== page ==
The future In the next decade, Randall, who is currently single, still sees herself working and teaching students.Her prediction for the future, like the nature of her work, contains a dose of uncertainty coupled with the anticipation of new discoveries: "I don't know what will be my chief research focus and I don't know what other activities I might participate in.Her persistence comes from knowing that breakthroughs happen, even if they're long off: "You learn that the interest is in what you don't yet know and that theories evolve.But we nonetheless have progress and improved knowledge over time.It's refreshing to see one of the most highly-cited thinkers in theoretical physics being a good sport about topping our selection of the "Sexiest Scientists Alive." "I'm old enough now to agree to this list!" Randall wrote in an email when we first approached her with the idea.
"But I liked the idea of doing something that applied to the world, not just doing abstract problems.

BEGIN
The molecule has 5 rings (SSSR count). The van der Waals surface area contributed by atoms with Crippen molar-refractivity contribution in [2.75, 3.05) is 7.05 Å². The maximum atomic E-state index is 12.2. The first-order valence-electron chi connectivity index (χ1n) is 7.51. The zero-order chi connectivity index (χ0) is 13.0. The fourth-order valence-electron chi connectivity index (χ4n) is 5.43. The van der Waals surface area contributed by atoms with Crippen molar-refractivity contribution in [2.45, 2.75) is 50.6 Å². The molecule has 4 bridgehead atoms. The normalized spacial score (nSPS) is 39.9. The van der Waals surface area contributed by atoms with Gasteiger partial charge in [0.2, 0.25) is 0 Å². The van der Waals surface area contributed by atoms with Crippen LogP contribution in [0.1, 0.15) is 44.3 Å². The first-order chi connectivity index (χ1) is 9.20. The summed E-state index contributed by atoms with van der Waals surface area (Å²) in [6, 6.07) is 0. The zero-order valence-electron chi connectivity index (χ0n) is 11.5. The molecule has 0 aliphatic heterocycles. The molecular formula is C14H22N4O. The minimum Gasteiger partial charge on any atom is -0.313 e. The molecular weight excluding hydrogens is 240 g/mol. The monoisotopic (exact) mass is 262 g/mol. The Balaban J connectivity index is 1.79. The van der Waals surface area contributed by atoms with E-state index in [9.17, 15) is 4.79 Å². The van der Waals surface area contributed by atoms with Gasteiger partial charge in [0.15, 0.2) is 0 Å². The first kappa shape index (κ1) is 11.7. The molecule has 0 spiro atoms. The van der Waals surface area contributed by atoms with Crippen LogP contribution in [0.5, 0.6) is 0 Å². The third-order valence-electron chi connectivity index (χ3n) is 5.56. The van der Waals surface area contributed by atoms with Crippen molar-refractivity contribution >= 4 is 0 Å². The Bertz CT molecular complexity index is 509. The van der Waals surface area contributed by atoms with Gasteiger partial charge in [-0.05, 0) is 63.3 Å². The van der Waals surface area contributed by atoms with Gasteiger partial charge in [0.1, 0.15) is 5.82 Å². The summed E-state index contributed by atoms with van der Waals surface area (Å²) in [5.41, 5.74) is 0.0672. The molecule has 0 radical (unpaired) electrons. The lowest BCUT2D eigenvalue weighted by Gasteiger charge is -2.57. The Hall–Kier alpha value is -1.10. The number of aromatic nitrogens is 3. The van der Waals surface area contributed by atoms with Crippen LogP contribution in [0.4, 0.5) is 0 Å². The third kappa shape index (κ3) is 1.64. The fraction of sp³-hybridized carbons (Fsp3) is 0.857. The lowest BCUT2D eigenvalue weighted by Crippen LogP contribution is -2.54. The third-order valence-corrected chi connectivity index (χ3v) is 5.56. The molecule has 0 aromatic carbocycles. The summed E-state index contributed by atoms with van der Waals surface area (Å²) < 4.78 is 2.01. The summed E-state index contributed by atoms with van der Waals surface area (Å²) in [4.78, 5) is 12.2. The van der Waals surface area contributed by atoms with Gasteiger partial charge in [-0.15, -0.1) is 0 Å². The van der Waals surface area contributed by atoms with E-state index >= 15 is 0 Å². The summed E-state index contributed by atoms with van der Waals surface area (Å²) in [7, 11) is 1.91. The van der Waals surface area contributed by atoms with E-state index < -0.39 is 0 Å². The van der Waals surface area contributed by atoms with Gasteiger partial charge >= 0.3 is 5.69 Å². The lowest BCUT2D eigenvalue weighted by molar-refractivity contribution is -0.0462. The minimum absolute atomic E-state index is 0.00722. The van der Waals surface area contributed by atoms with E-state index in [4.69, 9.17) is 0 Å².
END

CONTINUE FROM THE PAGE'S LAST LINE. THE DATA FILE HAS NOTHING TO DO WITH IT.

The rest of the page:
After returning to Harvard as a professor in 2001, Randall wrote three books between 20, starting with "Warped Passages," and more recently, "Knocking on Heaven's Door," and "Higgs Discovery," all while managing an active research program. A star is born Randall grew up in Queens, New York.
In the past few years, she's appeared on Jon Stewart's "The Daily Show," ranked alongside Hillary Clinton and Steve Jobs in "Time" magazine's "100 most influential people in the world," and "Knocking on Heaven's Door" was named as one of "The New York Times"' 100 notable books of the year. She showed an early flair for math and science while attending Stuyvesant High School, an elite magnet school in Manhattan.
It was the certitude of problem solving that drew Randall to physics, she tells Business Insider.
Interestingly, as a theoretical physicist, Randall's work is hardly grounded in definitive answers.
One of those particles is a heavier partner of the graviton, the particle responsible for transmitting the force of gravity.